It takes just two people to bring the world
to ruin. So goes the history of love.
At the end of the day we tally the casualties
of war, victory for the one who gets wounded
the least. You say it’s time for a change
but I don’t know to what end, change being
just the skin of some incandescent creature
whose grotesque beauty is what we adore,
whom some people call love, whom we
venerate because it consumes us, slim pickings
for its huge soul. My people say, don’t look
or you’ll go blind. You say the end was always
just around the bend. I say all we have
is unconditional surrender to the future.
So unreliable is the past that I feel compelled
to leave unmourned the blind, relentless loves
that may have scorched into our hearts
the way the saints accepted stigmata. My people say,
look back or lose your way. Or, walk backwards,
if you can. So I found myself on a bus to New York City
to lose myself completely. Past Hunters Point
we hit the factory of souls—a thousand tombstones
from which a silk-like canopy of smoke rose to meet
God knows what—a spacious emptiness, the end.
I’ve heard the world’s never going to end.
I’ve heard it will go on and on, and we will be
as nebulous as Nebuchadnezzar, our live
not worth a footnote, our grandest schemes
no more than feeble whispers, all memory
shifting like the continental plates. In the future,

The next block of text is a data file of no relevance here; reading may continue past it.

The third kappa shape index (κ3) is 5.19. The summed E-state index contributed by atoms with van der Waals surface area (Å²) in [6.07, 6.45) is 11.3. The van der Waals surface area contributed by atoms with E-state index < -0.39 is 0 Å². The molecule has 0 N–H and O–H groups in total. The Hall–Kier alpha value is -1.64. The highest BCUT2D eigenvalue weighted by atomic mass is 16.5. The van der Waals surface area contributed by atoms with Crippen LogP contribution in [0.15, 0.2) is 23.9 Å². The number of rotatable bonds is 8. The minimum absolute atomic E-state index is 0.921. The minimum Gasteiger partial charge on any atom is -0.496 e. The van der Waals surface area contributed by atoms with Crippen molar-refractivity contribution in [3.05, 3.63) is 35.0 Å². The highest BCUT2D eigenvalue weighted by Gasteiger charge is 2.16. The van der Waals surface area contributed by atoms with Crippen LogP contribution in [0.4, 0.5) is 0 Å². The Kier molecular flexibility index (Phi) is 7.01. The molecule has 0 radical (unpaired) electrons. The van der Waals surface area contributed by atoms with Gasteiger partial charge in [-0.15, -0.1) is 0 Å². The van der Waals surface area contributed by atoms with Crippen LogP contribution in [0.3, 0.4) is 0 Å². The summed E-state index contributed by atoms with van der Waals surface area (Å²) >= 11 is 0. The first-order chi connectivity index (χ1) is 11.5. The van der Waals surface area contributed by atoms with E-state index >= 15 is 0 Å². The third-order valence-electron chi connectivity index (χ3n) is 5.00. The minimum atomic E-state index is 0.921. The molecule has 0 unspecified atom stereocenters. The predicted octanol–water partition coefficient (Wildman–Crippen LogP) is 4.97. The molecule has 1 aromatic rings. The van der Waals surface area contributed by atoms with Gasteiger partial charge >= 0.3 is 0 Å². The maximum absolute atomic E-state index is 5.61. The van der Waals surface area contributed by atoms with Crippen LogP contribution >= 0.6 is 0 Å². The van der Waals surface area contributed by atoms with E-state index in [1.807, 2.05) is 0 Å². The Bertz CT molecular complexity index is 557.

all science will finally come around; genetic
engineering, I’ve been told, will be all the rage,
and we will be a super race in a world
infallibly perfected, where trains run on time,
love never dies, and hope can be purchased
by the pound. It’s called immortalization
of the cell lines. We will choose what will survive.
Our destiny made lucid, we will find the world
contemplating itself, like the young Narcissus,
one hand about to touch the pool, his body
lurched towards that marvelous reflection.
I suppose we’ve always felt compelled
to desensitize our failures. My people say,
to go unnoticed, you play dead. I myself
may have chosen to forget a face, a name,
some cruel word uttered carelessly, but not,
after all the harm is done, intending any pain.
And many others may have chosen to forget me.
It works both ways. My people say, nasa huli
ang pagsisi: regret is the final emotion.
It’s what you see when you look back.
It’s what’s no longer there.
from: Zero Gravity, Copyright 1999.